That will include giving consideration to whether the Department should be instructed to make provision for the issue of consumer bonds. The Committee believes that the option for such a provision should be in the Bill, and we may well introduce an amendment on the issue. Regardless of whether the Department takes such a course, we believe that the opportunity should be provided in the legislation. As the Minister said, certain organisations will meet him, and they will meet me soon to discuss those issues.
The Committee has given its full support to extending the gas network in Northern Ireland, which means, in the first instance, that the gas pipeline will be extended to the north-west. The Committee will closely scrutinise the Bill’s provisions that legislate for the postalisation of gas supplies. The Committee intends to confirm that proposals that are designed to ensure that gas costs are the same for all consumers mean exactly that — that those who live and work in outlying and disadvantaged areas pay no extra charges. That is why I welcome the Minister’s commitment. I am aware that he has come under pressure from various quarters on that, but it is an issue that the Committee feels very strongly about.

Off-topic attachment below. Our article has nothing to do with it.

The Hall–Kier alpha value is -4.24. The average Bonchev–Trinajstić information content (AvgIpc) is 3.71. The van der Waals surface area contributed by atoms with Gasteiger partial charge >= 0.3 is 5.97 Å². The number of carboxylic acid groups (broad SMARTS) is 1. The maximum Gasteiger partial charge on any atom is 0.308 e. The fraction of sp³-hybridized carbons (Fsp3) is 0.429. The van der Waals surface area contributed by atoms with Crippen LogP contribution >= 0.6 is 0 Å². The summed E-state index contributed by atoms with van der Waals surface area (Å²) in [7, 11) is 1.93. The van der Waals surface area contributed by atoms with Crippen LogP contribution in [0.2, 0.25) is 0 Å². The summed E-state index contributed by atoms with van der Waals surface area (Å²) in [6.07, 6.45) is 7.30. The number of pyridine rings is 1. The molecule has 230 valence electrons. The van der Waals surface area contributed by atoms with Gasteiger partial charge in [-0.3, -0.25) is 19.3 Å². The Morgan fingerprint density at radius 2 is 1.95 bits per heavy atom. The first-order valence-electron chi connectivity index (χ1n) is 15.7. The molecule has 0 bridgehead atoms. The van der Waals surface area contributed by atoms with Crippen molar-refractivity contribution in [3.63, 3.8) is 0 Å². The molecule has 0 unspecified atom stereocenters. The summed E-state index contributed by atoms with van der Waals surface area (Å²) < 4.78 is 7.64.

The Committee’s advocacy of the greater use of renewable energy is on record; in practice, that means the extensive development of wind farms. The Committee feels that the Department is not being ambitious enough in its attempts to meet the targets that were set by the Kyoto Protocol. The Committee will consider whether to propose amendments to the Bill that will enable Northern Ireland to take its rightful role as the pacesetter in generating renewable energy throughout these islands. That was reflected in the Committee’s report on energy.